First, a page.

students sitting on rugged mountainside in New Zealand
Keith Wood standing near Mt. Ruapehu. Photo credit, Naomi Clayton

Recently, we spent about a week in Tongariro National Park at the Forest and Bird Lodge in Whakapapa. This was based on the other side of Mount Ruapehu, and we were able to also see Mount Ngauruhoe, which is also a volcano (many of you may recognize as Mount Doom from the Lord of the Rings movies!) Being in the company of such attention-demanding mountains, I could really feel the mana (power) of their presence. In addition to hiking around the park and backpacking to Waihohonu Hut, all of us spent lots of time working on our group presentations and starting to plan ideas for our Independent Study Projects. My group and I presented on the very interdisciplinary topic of tangata whenua identity by investigating it through the lenses of pride, self-determination, education, and relationship to the natural world. It was quite fitting for the diverse academic nature of this program. We are now wrapping up the road trip portion of the program during our stay at the Friends Settlement in Whanganui. Our hosts emphasized their focus on common values, not beliefs, through the acronym S.P.I.C.E.S. which stands for Simplicity, Peace, Integrity, Community, Equality, Sustainability. I believe that these core values will need to be a part of every human’s life if we want to have a healthy future on this planet. Everything that we have learned in the program so far; permaculture farming, New Zealand politics and policy, tangata whenua rights, water rights, sustainable power, and more, is topics that I wish everyone could learn and experience because they are imperative to saving our planet and empowering our indigenous people.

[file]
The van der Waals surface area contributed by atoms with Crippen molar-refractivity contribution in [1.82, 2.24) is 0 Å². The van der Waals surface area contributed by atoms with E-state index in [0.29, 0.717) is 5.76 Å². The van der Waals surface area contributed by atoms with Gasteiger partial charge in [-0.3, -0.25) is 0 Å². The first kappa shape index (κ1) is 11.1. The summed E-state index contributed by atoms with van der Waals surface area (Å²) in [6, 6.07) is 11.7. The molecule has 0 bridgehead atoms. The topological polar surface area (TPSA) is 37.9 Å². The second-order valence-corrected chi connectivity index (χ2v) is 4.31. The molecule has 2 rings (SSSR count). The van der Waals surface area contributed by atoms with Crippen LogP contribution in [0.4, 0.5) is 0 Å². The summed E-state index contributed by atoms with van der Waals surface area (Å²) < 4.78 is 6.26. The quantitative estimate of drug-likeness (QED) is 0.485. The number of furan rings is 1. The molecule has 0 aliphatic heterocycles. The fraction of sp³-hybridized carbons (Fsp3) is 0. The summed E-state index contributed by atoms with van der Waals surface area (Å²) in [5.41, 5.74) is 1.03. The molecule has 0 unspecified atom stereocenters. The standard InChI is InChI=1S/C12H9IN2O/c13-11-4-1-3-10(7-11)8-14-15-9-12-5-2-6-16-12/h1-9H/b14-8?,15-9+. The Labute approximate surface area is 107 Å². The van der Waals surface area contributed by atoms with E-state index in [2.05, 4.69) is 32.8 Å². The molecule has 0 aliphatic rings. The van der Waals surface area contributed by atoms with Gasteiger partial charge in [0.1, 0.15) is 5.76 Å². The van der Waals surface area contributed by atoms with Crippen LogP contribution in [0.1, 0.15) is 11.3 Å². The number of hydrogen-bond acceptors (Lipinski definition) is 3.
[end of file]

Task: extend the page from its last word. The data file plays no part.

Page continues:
Water rushing over rocks in river
Whakapapanui River (Forest and Bird Lodge). Photo credit, Naomi Clayton